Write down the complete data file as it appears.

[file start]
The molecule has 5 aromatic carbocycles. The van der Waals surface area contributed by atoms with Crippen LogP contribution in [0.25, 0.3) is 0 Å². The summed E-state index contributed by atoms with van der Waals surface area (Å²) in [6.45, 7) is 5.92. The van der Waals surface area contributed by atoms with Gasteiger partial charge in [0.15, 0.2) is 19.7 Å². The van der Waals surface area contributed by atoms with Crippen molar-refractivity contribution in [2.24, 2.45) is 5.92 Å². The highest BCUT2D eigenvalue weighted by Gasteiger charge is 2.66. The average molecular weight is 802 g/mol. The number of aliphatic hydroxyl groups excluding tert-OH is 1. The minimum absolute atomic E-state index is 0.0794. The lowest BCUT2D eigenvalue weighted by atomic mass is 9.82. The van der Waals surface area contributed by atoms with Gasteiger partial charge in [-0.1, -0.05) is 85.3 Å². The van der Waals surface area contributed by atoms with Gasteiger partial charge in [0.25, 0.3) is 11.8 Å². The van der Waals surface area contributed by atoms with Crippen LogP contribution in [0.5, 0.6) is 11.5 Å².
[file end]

The molecule has 5 aromatic carbocycles. The van der Waals surface area contributed by atoms with Crippen LogP contribution in [0.25, 0.3) is 0 Å². The summed E-state index contributed by atoms with van der Waals surface area (Å²) in [6.45, 7) is 5.92. The van der Waals surface area contributed by atoms with Gasteiger partial charge in [0.15, 0.2) is 19.7 Å². The van der Waals surface area contributed by atoms with Crippen molar-refractivity contribution in [2.24, 2.45) is 5.92 Å². The highest BCUT2D eigenvalue weighted by Gasteiger charge is 2.66. The average molecular weight is 802 g/mol. The number of aliphatic hydroxyl groups excluding tert-OH is 1. The minimum absolute atomic E-state index is 0.0794. The lowest BCUT2D eigenvalue weighted by atomic mass is 9.82. The van der Waals surface area contributed by atoms with Gasteiger partial charge in [-0.1, -0.05) is 85.3 Å². The van der Waals surface area contributed by atoms with Gasteiger partial charge in [0.25, 0.3) is 11.8 Å². The van der Waals surface area contributed by atoms with Crippen LogP contribution in [0.5, 0.6) is 11.5 Å².